1. So interesting – I got an email from my daughter-in-law a couple of days ago saying – would you spend a week in Florida with me in early April – I’ve got an opportunity to do some work for a couple of days – but need someone to look after Anderson (my 11-month old grandson) while I’m at the conference for a couple of days. It took me a total of 30 seconds to say yes. First of all, to be able to spend time with a daughter-in-law and grandson is precious. Second – I was so thrilled that she didn’t ask me to just look after my grandson for a week while she was gone – but to go with them. Having been retired for five years now, I find it takes me much less time to make decisions about dedicating time to family and friends – to me – that’s what we worked so hard for all those years – and no apologies or explanations are required.

  2. This blog’s great!! Thanks :).

  3. That’s a good question you raise about being responsible towards volunteer work vs. enjoying the spontaneity that should be a part of retirement. I’m guessing that volunteers are granted some leeway. I hope so….

    • Sylvia Bereskin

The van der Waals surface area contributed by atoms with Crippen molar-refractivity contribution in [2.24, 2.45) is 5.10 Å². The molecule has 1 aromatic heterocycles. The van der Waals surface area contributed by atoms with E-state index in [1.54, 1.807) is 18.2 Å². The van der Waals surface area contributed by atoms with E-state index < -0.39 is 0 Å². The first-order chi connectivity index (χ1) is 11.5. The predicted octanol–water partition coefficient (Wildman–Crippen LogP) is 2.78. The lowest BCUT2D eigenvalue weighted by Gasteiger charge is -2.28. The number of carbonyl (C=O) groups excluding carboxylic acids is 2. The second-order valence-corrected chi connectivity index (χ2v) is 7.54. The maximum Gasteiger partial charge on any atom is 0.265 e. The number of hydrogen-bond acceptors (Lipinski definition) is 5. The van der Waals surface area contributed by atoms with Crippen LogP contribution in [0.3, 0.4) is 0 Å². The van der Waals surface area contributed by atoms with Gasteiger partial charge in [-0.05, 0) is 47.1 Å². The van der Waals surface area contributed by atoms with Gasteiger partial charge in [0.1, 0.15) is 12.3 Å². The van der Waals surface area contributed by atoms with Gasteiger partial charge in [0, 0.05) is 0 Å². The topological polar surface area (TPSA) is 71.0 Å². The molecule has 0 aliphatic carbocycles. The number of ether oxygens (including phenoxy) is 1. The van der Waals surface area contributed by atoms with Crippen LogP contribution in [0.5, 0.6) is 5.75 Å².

This is one that I’m really struggling with. If I have volunteered to do something, and then a family member needs my help, do I take calling in and letting them know that I’m not able to volunteer after all any less seriously than calling my employer to say that I can’t come in that day? Because my perspective is that of a woman who spent many years organizing very, very complex processes in her work (… for example, setting up and coordinating 13 meetings in curriculum areas in English (which would run concurrently with 12 meetings in curriculum areas in French) – all on the same days (1 day the first time, 2 days the second time, 5 days the third, and last, time … involving several hundred people that were critical to the foundations for developing entirely new high school curriculum in this province…). So you see I know what it’s like to be trying to do something you think is really worthwhile and having people who’ve volunteered not take that as a serious commitment (read equivalent to a paid position). Not sure if the thing to do is to make far fewer volunteer commitments and find more ways to do volunteer work on a more drop-in basis. Think I’ll think – and maybe write – a bit more about that.